We know that you likely have many questions regarding the best type of flooring for your home. There are many options to choose from, so no matter what kind of flooring you’re looking for, we can help find the right one for you.
If you don’t find the information you’re looking for below, please don’t hesitate to contact us.
Sometimes. As a general rule, we don’t recommend hardwood over concrete if the concrete floor is found in a basement. If the concrete floor is above grade — for example in a highrise condo, and you prep the floor properly it can work.
Basements are often very damp, and moisture is the enemy of wood, causing it to warp over time. Also, any kind of plumbing leak in the home can mean a flood in the basement, whether it’s a sewer line backup or a leak somewhere in the floors above. One of the best alternative options for basements is luxury vinyl planks. There are a variety of appealing looks and textures, some of which are very realistic. If you really want wood floors in your basement, we recommend engineered hardwood (for more information please see the question directly below).
If your concrete slab is found above ground, there are a number of things we can do to prep the floor to ensure great results. Specifically, we would lay out a moisture barrier, then add a layer of plywood to support the hardwood and provide a surface that we can nail into, and finally the hardwood.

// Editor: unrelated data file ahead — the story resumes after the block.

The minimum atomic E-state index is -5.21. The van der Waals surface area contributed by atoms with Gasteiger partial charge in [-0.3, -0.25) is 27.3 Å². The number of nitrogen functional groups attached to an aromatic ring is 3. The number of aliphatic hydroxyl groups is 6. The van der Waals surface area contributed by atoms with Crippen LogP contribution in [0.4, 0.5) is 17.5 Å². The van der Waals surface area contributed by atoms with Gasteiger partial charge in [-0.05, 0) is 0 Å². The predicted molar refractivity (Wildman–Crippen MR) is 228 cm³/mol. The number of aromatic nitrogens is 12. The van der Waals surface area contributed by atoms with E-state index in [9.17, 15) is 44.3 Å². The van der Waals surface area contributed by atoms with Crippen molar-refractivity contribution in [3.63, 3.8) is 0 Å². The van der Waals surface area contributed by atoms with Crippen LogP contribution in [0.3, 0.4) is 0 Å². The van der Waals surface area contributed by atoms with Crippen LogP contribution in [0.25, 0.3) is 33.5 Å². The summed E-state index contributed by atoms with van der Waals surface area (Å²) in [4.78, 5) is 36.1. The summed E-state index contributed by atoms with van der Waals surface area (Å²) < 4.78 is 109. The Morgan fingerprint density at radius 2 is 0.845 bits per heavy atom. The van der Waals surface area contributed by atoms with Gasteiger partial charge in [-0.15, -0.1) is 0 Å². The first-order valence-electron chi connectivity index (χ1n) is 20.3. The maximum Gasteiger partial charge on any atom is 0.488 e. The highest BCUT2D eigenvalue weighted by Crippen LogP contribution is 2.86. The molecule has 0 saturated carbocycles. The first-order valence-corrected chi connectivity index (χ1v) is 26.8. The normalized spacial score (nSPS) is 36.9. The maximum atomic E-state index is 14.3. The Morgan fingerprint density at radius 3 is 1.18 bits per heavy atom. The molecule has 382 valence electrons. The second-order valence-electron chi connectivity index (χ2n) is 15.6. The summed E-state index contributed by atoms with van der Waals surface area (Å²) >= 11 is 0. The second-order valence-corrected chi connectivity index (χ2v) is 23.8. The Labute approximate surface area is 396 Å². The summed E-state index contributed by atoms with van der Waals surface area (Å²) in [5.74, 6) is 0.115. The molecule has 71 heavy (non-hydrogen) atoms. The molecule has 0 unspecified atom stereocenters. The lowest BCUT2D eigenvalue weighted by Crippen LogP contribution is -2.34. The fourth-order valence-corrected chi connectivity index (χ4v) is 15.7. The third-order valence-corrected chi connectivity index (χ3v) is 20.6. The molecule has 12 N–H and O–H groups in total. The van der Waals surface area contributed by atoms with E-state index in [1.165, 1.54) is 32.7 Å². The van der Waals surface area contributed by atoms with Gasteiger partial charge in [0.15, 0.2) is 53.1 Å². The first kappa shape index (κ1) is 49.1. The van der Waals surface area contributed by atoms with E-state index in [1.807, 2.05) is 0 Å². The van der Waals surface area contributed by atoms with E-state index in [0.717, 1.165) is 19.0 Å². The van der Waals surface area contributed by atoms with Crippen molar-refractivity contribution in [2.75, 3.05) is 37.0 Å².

Yes, depending on the conditions. If you’ve got your heart set on installing a real wooden floor over concrete, your best bet is engineered wood flooring. Because it’s made of different layers of wood and plywood glued together, it’s much more resistant to warping from moisture.
As we mentioned in the question above, your results can depend if the concrete floors are found in a basement or above the ground (like in a highrise). It’s very difficult to keep a basement dry enough to prevent moisture damage to your flooring in the long term. Preparing the subfloor properly with a good moisture barrier will help ensure success.
Remember: if it’s a new concrete slab, it must cure for at least 60 days. If you want to install wood planks on top of it, make sure they are acclimated for at least 48 hours before installing. The manufacturer often has specific recommendations for these procedures.
Sometimes, depending on the exact conditions. If the vinyl flooring is tightly attached to the subfloor and has the appropriate cushioning, it is possible to add a wooden floor on top as a floating floor. It is also possible to nail down the wooden floor on top of the vinyl.
If, however, the vinyl floor is covering a subfloor that is very uneven or has bumps or “potholes”, we’ll want to remove the vinyl, make sure the subfloor is flat and even, and then install your flooring. This will help your new wooden floor lie flat, and for the planks to fit tightly together.
As always, talk to our experts about this situation beforehand and make sure you know what the manufacturer recommends for certain the exact types of wood and vinyl flooring products you want to use.
If you have scratches on your hardwood floor, the removal method is largely dependent on the depth of the scratch, the type of wood and its finish.
For example, minor scratches on wood that has a urethane finish are not a problem. You can remove them through touch-up kits you can get at any hardware store. Most manufacturers have recommended products that can deal with certain types of scratches — use those first before you try any other method.